All kids should learn to code! Yes, I think we programmers all agree with Bill Gates and Sheryl Sandberg that kids should learn programming. But what is programming? What should kids know? What should they practice? How should they practice? And how will we make programming more inclusive?
In her keynote, Felienne will take you through her research on programming for children, as well as her quest to make programming education for everyone.
The story of the web is a story about freedom. It's a story about information, about breaking down barriers, about creating new ways for people to communicate, to collaborate, and to share their ideas. It’s also a story that has as much do with marketing, money and meetings as it does with research and innovation. It’s a story of mediocre ideas that succeeded where brilliant ideas failed, a story of compromises, rushed deadlines and last-minute decisions. And it could so easily have been very, very different.
What if IBM had hired Digital Research instead of Microsoft to develop the operating system for their first PC, way back in 1980? What if Marc Andreessen and Jim Clark had gone to work for Nintendo in 1993 and never founded Netscape? What if one of the team at CERN had said “Tim, won’t it sound a bit silly if everyone spends the next fifty years saying double-you-double-you-double-you all the time”?
So strap in, hold tight, and join us as take you on a journey through... the web that never was.
This talk will walk through migrating a simple Umbraco 7 site to V8.
We’ll dive into the key differences between the versions, updating code to work with the new APIs, and bringing our content / settings over. Once up-and-running, we’ll get started with Variants, changes to Models Builder and the Core APIs, and taking full advantage of some of the latest and greatest features like Content Apps.
Finally we’ll look at some more complex migration examples like Vorto => Variants, and work we can do on our sites now to be ready for a migration in future!
Are you unhappy with the time it takes you to do seemingly simple things when developing websites? This talk is for you!
Are you super productive already? Then this talk is also for you - you’ll learn something new, guaranteed!
Over the years I’ve peeked at other hundreds of people’s screens while they were working, while pair programming and pair debugging, doing training excercises, creating pull requests, etc. This is pure gold, I learn a lot about the tools that other people use and sometimes I get to impart some wisdom on my screen-buddy.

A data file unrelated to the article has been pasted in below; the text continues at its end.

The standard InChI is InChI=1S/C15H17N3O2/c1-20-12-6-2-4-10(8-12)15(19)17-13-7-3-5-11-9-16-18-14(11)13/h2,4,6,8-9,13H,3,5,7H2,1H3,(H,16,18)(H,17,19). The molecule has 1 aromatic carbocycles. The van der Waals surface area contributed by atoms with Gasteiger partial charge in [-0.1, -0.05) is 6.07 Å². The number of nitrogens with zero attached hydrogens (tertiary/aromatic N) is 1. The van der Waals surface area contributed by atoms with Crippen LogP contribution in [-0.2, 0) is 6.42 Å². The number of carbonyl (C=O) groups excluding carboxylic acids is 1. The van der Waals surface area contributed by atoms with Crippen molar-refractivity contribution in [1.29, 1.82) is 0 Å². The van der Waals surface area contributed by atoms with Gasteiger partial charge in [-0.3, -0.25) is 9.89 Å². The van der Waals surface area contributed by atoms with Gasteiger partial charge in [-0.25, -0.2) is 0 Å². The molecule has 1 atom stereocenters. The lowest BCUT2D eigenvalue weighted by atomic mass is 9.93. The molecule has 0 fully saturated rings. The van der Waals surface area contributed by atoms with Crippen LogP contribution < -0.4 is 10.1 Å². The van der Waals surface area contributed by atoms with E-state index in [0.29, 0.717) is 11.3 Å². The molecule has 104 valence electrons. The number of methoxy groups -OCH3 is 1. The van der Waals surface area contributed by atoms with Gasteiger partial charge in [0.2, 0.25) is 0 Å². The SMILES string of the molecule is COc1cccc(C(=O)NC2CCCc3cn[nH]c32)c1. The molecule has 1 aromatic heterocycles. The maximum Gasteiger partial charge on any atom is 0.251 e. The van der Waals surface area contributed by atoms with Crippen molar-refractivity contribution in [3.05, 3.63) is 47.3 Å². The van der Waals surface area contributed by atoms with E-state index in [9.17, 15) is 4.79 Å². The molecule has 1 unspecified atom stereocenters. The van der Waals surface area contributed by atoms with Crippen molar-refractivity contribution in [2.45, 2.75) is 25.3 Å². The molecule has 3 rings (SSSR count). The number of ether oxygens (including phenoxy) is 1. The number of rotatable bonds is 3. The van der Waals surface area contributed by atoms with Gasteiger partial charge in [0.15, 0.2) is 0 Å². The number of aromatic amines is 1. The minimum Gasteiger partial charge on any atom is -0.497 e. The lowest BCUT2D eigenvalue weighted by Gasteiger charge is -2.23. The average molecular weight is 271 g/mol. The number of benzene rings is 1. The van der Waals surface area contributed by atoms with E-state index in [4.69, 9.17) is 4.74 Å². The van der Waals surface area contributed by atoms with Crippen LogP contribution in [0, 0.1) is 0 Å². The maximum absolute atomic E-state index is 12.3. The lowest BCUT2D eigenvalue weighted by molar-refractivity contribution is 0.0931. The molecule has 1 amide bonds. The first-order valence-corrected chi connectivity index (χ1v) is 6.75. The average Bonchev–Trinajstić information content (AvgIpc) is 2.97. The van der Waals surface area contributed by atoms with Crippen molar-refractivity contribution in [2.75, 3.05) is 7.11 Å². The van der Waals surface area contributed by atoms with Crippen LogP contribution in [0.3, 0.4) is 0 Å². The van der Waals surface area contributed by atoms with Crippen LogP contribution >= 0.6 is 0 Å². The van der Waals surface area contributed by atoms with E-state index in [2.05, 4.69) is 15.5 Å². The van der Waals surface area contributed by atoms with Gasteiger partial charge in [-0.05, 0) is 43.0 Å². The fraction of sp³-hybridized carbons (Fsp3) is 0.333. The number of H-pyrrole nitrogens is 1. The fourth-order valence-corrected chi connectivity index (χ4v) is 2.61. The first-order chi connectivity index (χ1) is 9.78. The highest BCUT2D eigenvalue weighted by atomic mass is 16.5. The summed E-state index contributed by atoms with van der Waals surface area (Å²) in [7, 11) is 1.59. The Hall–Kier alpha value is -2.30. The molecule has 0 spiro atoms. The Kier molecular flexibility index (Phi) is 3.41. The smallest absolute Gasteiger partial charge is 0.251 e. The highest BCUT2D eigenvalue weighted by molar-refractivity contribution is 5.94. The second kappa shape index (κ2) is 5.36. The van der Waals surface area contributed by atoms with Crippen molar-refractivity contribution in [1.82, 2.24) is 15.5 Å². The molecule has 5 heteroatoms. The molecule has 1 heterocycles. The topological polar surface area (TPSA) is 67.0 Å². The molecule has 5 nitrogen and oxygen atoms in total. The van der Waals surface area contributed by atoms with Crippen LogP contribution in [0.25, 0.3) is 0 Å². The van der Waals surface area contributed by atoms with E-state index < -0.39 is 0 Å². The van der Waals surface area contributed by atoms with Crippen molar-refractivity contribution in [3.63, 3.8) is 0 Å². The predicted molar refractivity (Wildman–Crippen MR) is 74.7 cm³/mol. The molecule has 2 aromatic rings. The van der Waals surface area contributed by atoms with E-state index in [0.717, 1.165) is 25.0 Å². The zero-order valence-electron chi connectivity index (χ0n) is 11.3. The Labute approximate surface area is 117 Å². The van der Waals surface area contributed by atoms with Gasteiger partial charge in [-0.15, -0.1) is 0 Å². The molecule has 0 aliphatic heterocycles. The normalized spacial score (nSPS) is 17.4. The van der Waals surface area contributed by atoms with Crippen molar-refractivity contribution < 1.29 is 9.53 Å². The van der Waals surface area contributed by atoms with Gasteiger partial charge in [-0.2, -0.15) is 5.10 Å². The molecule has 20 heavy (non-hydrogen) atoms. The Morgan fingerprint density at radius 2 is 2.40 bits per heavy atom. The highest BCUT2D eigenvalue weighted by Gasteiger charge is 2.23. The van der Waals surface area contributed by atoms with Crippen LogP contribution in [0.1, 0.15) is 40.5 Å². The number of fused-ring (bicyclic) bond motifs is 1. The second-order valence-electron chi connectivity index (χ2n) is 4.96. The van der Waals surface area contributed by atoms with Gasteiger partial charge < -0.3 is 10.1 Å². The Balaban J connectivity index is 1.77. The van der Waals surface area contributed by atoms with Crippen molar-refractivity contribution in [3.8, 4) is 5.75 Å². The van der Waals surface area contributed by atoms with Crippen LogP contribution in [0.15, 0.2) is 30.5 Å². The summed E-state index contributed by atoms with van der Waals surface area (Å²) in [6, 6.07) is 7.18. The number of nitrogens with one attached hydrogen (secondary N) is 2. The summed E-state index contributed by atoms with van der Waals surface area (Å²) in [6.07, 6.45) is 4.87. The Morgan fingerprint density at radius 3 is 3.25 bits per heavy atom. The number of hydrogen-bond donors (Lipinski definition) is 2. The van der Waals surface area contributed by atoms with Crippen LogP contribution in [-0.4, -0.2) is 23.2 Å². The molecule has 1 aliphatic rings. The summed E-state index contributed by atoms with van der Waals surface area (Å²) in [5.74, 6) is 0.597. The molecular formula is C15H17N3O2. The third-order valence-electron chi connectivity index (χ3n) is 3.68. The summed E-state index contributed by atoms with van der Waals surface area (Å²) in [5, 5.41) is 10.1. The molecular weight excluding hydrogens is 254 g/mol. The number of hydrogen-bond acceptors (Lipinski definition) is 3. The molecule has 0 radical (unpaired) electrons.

This session will be chock-full of things I learned over the past 20+ years.
We’ll start our journey with a super smooth Visual Studio debugging set-up, then some tools that will make your experience working with, and contributing to Umbraco a lot better.
From that point on we’ll need to spin the wheel of fortune, since there are too many other subjects to cover to fit into a single session!
Intended audience: Umbraco implementors / contributors from any experience level.
As the web has grown over the years, the demands on hosting for a site have also increased significantly. What once could easily be hosted on a shared hosting account, now needs to do so much more, from dynamic site generation, to load balancing and scaling on demand, and protection against cyber attacks. The hosting landscape is now more complex than ever.
But what if we could go back? back to a simpler time when web pages were just plain old HTML files and hosting was cheap and simple? Well, that's what a growing number of developer communities are doing via static site generation.
In this talk I will look at what is static site generation, what benefits it can bring over traditionally dynamic site generation and also present a proof of concept demo for how this could work in Umbraco to give us a best of both worlds approach.
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An e-mail with information how to claim your tickets will be send in the weeks before the event